The focal main objective of the book is to constitute a meaningful linkage among research problems, geoinformation methods and corresponding applications. The research goals, related both to theoretical and practical issues, derive from multidisciplinary fields such as archaeology, history, geography, landscape planning, environment, geoinformation science, geology and geomorphology. All the aforementioned scientific areas have the spatial dimension in common, i.e. the vast amount of spatially referenced data. Their research issues can be addressed and analysed with geoinformation technology; though, the researchers should get familiar to the range of available geoinformation methods. The book provides description of a variety of research problems issues and technological ?solutions?approaches that can be used to support processes of data capturing, mapping and analysis. These techniques and concepts are illustrated on numerous practical examples. along with specific examples, where these have been applied. The current structure of the book includes the following four chapters: introduction, data capturing and mapping, analysis and modelling, and study cases. In the following we provide a more detailed content of each chapter listing the main topics included within the selected articles.
This book details the experiences gained by the Catalan Water Agency (ACA) in a Mediterranean watershed - the Catalan River Basin District - following the launch of the EU Water Framework Directive (WFD) in the year 2000. Groundwater and coastal water experts present 13 chapters defining tools for water-status assessment specially adapted to Mediterranean conditions. The content of this and the companion volume Experiences from Surface Water Quality Monitoring: The EU Water Framework Directive Implementation in the Catalan River Basin District (Part I) are the result of an excellent collaboration between the ACA and several Catalan universities and research centers to cope with new challenges provided by the WFD monitoring requirements. The volume serves as a useful guide for environmental managers and scientists engaged in other European as well as Non-European river basins.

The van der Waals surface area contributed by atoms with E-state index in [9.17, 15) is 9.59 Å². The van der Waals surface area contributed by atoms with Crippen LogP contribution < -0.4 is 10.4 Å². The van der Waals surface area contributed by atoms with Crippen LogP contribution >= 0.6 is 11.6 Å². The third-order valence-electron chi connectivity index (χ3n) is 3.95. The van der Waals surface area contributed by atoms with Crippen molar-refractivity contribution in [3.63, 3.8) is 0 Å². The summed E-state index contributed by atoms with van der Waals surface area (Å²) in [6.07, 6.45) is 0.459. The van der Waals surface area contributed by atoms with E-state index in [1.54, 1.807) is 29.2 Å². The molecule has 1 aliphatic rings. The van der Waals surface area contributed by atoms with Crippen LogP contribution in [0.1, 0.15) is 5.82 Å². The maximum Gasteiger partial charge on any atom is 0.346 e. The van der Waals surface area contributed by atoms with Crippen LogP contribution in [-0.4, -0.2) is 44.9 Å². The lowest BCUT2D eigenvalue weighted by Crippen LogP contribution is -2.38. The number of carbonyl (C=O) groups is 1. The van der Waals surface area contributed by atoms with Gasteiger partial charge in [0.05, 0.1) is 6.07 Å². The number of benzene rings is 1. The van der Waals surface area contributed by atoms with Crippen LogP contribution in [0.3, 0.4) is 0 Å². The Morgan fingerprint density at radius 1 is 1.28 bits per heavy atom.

This book details the experiences gained by the Catalan Water Agency (ACA) in a Mediterranean watershed - the Catalan River Basin District - following the launch of the EU Water Framework Directive (WFD) in the year 2000. Experts in rivers, reservoirs, lakes, wetlands and estuaries present 13 chapters defining tools for water-status assessment specially adapted to Mediterranean conditions. The content of this and the companion volume Experiences from Ground, Coastal and Transitional Water Quality Monitoring: The EU Water Framework Directive Implementation in the Catalan River Basin District (Part II) are the result of an excellent collaboration between the ACA and several Catalan universities and research centers to cope with new challenges provided by the WFD monitoring requirements. The volume serves as a useful guide for environmental managers and scientists engaged in other European as well as Non-European river basins.